With the leaves largely gone, nests are exposed. There are so many. The neighborhood is more populated than I realized.
One tenacious leaf.
Walking home from work today I passed many yard signs promoting a variety of candidates and issues. Here’s the best one I saw.
With the current brouhaha over recordings from a certain candidate, I’m flashing back to memories from my own life, as I’m sure most women are. Here’s a flash memoir.
When I was twenty, I got an office job where I was the only female in the department. Some of the guys engaged in pretty rough talk (though actually not speaking of assault — not to the Donald’s level), but fairly sexist, fairly objectifying. Either they forgot I was there, or didn’t realize I was close enough to overhear sometimes, or they didn’t care. They’d talk about the women in the front office, comparing physical attributes. They’d look out the window and “rate” women passing by on the street.
Not all of the guys, though. One of the younger ones, near my age, didn’t engage in this behavior, ever, and that was easy to notice. If he ever talked about a woman, it was just as a human. I ended up dating him. I met his mom and sister, who were big influences in his life, both of whom he treated with respect. Reader, I married him.
I squeezed in twenty minutes of novel writing tonight, the last official day of NaNoWriMo. And my total word count for November is 5,461. I didn’t leave out a digit. I also didn’t sign up for NaNoWriMo.
I consider 5,461 respectable, given all of my other responsibilities. That’s 5,461 words and Thanksgiving dinner for ten people. And a home improvement project. A refinanced mortgage. A daughter enrolled for the spring semester of college. Two doctors’ appointments with my mom. Dental appointments for both me and my son. Winter coat shopping for my younger child. And more than 100 pages worth of manuscript critique for my writers’ group.
Oh look. I managed to compose a blog post before midnight. 5,581 words.
“I have traveled a great deal in Concord.” – Henry David Thoreau
My husband, kids and I have taken two major vacations and several minor road trips. (The kids are 16 and 13.) The first major do was a drive to the Grand Canyon in 2006. That trip involved a lot of camping and one tornado. The other was a trip to Florida this past November, marking our first experience of flying together as a family.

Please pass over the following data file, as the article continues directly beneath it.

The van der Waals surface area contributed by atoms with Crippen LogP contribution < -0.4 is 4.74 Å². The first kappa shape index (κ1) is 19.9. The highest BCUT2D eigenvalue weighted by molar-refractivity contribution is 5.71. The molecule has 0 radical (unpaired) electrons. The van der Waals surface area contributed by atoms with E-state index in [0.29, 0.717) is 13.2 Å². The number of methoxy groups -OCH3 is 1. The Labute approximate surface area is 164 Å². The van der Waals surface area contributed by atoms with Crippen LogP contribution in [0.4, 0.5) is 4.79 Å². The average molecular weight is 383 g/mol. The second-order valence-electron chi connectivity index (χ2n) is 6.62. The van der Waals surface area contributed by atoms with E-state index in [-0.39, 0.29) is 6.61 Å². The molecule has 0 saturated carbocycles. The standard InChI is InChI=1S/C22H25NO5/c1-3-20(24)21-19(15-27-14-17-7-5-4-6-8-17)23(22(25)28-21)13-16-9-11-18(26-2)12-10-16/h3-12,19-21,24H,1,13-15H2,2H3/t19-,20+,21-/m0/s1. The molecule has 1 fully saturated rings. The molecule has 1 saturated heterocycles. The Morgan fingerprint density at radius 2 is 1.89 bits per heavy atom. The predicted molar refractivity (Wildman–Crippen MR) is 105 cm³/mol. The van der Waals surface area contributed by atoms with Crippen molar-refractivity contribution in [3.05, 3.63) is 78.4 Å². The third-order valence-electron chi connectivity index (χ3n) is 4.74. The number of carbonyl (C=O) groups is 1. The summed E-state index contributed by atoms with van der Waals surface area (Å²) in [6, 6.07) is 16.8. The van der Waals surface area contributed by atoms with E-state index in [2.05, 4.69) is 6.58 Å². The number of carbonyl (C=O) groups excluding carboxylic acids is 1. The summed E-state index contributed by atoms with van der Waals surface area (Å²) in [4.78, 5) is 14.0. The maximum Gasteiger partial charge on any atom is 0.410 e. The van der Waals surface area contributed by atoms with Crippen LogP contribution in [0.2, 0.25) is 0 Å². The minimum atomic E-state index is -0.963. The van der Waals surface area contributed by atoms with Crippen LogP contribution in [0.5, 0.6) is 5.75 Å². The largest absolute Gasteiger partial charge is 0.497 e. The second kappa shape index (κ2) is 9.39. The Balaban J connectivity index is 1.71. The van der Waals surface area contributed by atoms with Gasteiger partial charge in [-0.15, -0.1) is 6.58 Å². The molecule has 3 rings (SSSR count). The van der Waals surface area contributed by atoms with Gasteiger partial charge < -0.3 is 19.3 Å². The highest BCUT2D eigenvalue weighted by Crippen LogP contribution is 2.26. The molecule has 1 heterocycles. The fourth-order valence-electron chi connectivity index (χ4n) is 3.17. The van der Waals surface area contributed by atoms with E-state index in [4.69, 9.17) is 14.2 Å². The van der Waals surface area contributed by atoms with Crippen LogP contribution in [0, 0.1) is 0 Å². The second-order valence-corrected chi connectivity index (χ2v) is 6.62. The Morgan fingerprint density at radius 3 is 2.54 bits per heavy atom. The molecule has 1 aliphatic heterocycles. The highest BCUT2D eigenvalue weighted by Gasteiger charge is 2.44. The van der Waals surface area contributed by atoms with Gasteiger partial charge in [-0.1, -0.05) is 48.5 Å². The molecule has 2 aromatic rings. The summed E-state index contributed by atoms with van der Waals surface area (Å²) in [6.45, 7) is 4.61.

I’d love to travel more, but in the past month, my life has taken a turn that promises to keep me anchored for the foreseeable future. So I’ve decided to take Thoreau as my inspiration and travel my hometown. To that end, my first hyper-local travelogue in photos.
What kind of awesome was 2011? All kinds of awesome. This past year, I decided to use my Twitter account (I’m @damari19 if anyone’s interested) as a sort of personal/public gratitude journal. My goal was to tweet about something I found awesome every day for a year. I missed a few days, but very few. I highly recommend doing this, whether via twitter or post-it notes or a silent thought right before you go to sleep. Getting in the habit of noticing one specific good thing each day has helped my mood and attitude tremendously.
I tried to find something new each day, though sometimes I forgot I’d already counted something as awesome earlier in the year. Omelets got three separate mentions. So did Dr. Who.
Looking back over my year in gratitude tweets, certain themes are prominent:
My top category seems to be food, which might explain what’s happened to my waistline. See omelets, above. Pie got two nods from me, once on 3/14 and again at Christmas. But I was also grateful for lettuce from our garden, basil from our garden, and the salsa I made using jalapenos from our garden. Halloween candy. A falafel dog from Mutt’s in Oklahoma City. Also drinks – coffee and tea come up, tea more than once.
Family and friends garnered many mentions. My husband cleaned the windows. I noticed when my kids did chores without being nagged. Got to visit my mom. My brother and sister-in-law knocked themselves out as hosts when we visited for Thanksgiving. Coffee with a friend. Inside jokes with old friends. I am immensely and always grateful for my various relationships.
I notice I commented a lot on the trouble don’t last category. Getting over a cold. Kids getting over colds. Rain after a drought. Figuring out how we’re going to pay for unexpected expenses. Cicadas went away. It’s all good.
Then there was nature. Crocus. Daffodils. Peonies. Autumn leaves. Goldfinches who visit our yard every day. Playing in the snow.
I had lots of comments on internet stuff, either cool websites or links to inspiring stories. Here are a few.: